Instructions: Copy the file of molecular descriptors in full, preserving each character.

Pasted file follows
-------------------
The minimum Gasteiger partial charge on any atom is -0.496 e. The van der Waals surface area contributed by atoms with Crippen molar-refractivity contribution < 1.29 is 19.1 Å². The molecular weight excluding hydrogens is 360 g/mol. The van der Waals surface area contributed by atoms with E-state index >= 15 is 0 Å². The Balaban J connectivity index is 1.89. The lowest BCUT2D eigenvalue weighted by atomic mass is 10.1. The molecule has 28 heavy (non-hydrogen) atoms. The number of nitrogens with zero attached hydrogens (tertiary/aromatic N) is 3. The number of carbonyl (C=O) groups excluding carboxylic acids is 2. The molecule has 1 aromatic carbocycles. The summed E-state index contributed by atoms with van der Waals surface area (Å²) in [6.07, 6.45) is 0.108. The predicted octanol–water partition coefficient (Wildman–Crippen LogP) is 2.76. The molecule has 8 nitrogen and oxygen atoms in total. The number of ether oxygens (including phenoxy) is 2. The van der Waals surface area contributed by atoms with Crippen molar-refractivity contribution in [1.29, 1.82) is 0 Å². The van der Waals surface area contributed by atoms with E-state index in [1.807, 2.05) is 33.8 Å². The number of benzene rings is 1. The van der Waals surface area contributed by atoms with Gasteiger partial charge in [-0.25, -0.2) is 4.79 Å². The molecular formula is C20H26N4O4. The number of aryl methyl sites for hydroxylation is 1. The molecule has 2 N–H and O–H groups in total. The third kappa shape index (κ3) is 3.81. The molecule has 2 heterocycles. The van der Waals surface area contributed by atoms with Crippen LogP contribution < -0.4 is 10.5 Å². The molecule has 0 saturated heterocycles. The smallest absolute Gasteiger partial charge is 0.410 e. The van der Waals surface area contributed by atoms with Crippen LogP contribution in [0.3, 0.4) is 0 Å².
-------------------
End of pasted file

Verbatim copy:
The minimum Gasteiger partial charge on any atom is -0.496 e. The van der Waals surface area contributed by atoms with Crippen molar-refractivity contribution < 1.29 is 19.1 Å². The molecular weight excluding hydrogens is 360 g/mol. The van der Waals surface area contributed by atoms with E-state index >= 15 is 0 Å². The Balaban J connectivity index is 1.89. The lowest BCUT2D eigenvalue weighted by atomic mass is 10.1. The molecule has 28 heavy (non-hydrogen) atoms. The number of nitrogens with zero attached hydrogens (tertiary/aromatic N) is 3. The number of carbonyl (C=O) groups excluding carboxylic acids is 2. The molecule has 1 aromatic carbocycles. The summed E-state index contributed by atoms with van der Waals surface area (Å²) in [6.07, 6.45) is 0.108. The predicted octanol–water partition coefficient (Wildman–Crippen LogP) is 2.76. The molecule has 8 nitrogen and oxygen atoms in total. The number of ether oxygens (including phenoxy) is 2. The van der Waals surface area contributed by atoms with Crippen molar-refractivity contribution in [1.29, 1.82) is 0 Å². The van der Waals surface area contributed by atoms with E-state index in [1.807, 2.05) is 33.8 Å². The number of benzene rings is 1. The van der Waals surface area contributed by atoms with Gasteiger partial charge in [-0.25, -0.2) is 4.79 Å². The molecular formula is C20H26N4O4. The number of aryl methyl sites for hydroxylation is 1. The molecule has 2 N–H and O–H groups in total. The third kappa shape index (κ3) is 3.81. The molecule has 2 heterocycles. The van der Waals surface area contributed by atoms with Crippen LogP contribution < -0.4 is 10.5 Å². The molecule has 0 saturated heterocycles. The smallest absolute Gasteiger partial charge is 0.410 e. The van der Waals surface area contributed by atoms with Crippen LogP contribution in [0.3, 0.4) is 0 Å².